The episode in brief:
• Digital citizenship merges civics, character education & technology use
• Merging networks leads stakeholders out of silos to collaborate
• Global movement gathers steam with #digcitsummit
• Nine elements of digital citizenship
• Anyone can help kids build empathy & navigate digital world
With so many pressing needs in today’s society, to avoid “reinventing the wheel” is a top priority for most organizations. But how will you know what has already been invented unless you are connected to, and collaborating with, others working on the same problem? Many of you recognize online harassment of individuals, especially children, as a high-priority problem. In this episode of The Social Network Show we heard from one of the organizers of the first Digital Citizenship Summit, held at University of St. Joseph in West Hartford, CT, on October 3, 2015. It brought together many people and groups working on this and related problems. Dr. Marialice (Mari Alice) Curran is assistant professor of education at the University of St. Joseph.
Dr. Curran elaborated on the importance having been a middle school teacher has in her life today. It is central to her identity and current activities because she knows so well that change defines early adolescence. Three questions cycle continuously in the minds of young people this age: Who am I? How do others view me? Where do I fit in?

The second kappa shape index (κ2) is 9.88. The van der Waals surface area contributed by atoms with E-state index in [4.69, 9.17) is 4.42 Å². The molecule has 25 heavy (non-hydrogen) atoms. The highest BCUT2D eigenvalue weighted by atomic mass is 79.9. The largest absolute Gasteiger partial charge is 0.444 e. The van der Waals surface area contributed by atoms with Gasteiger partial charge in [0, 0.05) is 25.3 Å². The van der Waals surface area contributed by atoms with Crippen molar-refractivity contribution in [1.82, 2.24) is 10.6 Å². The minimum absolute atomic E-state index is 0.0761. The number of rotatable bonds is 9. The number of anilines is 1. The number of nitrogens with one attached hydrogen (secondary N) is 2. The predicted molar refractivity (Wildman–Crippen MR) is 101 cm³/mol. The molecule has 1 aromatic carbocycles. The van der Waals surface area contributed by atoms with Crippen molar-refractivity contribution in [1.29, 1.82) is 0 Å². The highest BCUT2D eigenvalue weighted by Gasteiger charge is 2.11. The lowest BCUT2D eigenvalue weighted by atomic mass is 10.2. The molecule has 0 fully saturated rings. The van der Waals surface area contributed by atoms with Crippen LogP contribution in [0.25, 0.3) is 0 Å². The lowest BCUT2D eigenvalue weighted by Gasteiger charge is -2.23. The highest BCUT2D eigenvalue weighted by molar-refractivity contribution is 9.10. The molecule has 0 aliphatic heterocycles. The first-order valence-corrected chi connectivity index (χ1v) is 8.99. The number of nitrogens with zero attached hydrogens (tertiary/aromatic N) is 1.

Because digital communication is a constant with kids these days, there is a permanence to the various persona that young adolescents try on during this time. Learning to behave in the digital space is a crucial part of education, so that students can be informed and empowered.
But educators such as Marialice realize that few challenges are met effectively by one discipline alone. Creating interdisciplinary synergy was a key goal of The Digital Citizenship Summit. The plans for it began when Dr. Curran was connected with another person interested in the topic, David Ryan Polgar (@techethicist), an attorney, ethicist, and educator who has also been a guest on The Social Network Show. Although they both live in West Hartford, it took a mutual connection in California to inform each one of the other’s existence.
Digital citizenship involves teaching students to be safe, savvy, and ethical. Helping them think and act at a local, global, and digital level simultaneously. Dr. Curran wanted to see digital citizenship be more than an add-on to conferences and training. So she and David Ryan Polgar planned a one-day conference entirely devoted the subject, inviting parents, teachers, attorneys, tech industry professionals, and others to meet together. Merging their networks resulted in a varied set of stakeholders cutting across many disciplines, getting people out of their silos to collaborate on solutions.